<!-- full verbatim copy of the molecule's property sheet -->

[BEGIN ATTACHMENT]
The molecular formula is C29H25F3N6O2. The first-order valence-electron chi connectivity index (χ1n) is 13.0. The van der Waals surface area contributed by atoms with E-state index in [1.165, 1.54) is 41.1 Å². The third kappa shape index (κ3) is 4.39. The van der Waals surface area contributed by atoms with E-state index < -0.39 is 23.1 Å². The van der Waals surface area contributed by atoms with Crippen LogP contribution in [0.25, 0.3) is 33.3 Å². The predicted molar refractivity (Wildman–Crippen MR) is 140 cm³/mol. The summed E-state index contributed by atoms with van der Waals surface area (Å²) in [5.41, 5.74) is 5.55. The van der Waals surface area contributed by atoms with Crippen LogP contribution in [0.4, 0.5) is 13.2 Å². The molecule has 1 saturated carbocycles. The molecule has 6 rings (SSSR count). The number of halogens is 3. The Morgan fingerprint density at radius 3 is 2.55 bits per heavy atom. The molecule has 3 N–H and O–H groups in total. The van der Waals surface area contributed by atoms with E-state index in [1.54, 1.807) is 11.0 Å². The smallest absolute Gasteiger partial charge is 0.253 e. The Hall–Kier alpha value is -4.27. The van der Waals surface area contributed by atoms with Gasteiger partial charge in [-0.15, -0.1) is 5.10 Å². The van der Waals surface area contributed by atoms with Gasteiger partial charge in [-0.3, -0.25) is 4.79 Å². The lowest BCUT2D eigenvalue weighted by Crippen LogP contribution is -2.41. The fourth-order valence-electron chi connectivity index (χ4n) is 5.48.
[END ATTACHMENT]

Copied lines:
The molecular formula is C29H25F3N6O2. The first-order valence-electron chi connectivity index (χ1n) is 13.0. The van der Waals surface area contributed by atoms with E-state index in [1.165, 1.54) is 41.1 Å². The third kappa shape index (κ3) is 4.39. The van der Waals surface area contributed by atoms with E-state index < -0.39 is 23.1 Å². The van der Waals surface area contributed by atoms with Crippen LogP contribution in [0.25, 0.3) is 33.3 Å². The predicted molar refractivity (Wildman–Crippen MR) is 140 cm³/mol. The summed E-state index contributed by atoms with van der Waals surface area (Å²) in [5.41, 5.74) is 5.55. The van der Waals surface area contributed by atoms with Crippen LogP contribution in [0.4, 0.5) is 13.2 Å². The molecule has 1 saturated carbocycles. The molecule has 6 rings (SSSR count). The number of halogens is 3. The Morgan fingerprint density at radius 3 is 2.55 bits per heavy atom. The molecule has 3 N–H and O–H groups in total. The van der Waals surface area contributed by atoms with E-state index in [1.54, 1.807) is 11.0 Å². The smallest absolute Gasteiger partial charge is 0.253 e. The Hall–Kier alpha value is -4.27. The van der Waals surface area contributed by atoms with Gasteiger partial charge in [-0.15, -0.1) is 5.10 Å². The van der Waals surface area contributed by atoms with Gasteiger partial charge in [-0.3, -0.25) is 4.79 Å². The lowest BCUT2D eigenvalue weighted by Crippen LogP contribution is -2.41. The fourth-order valence-electron chi connectivity index (χ4n) is 5.48.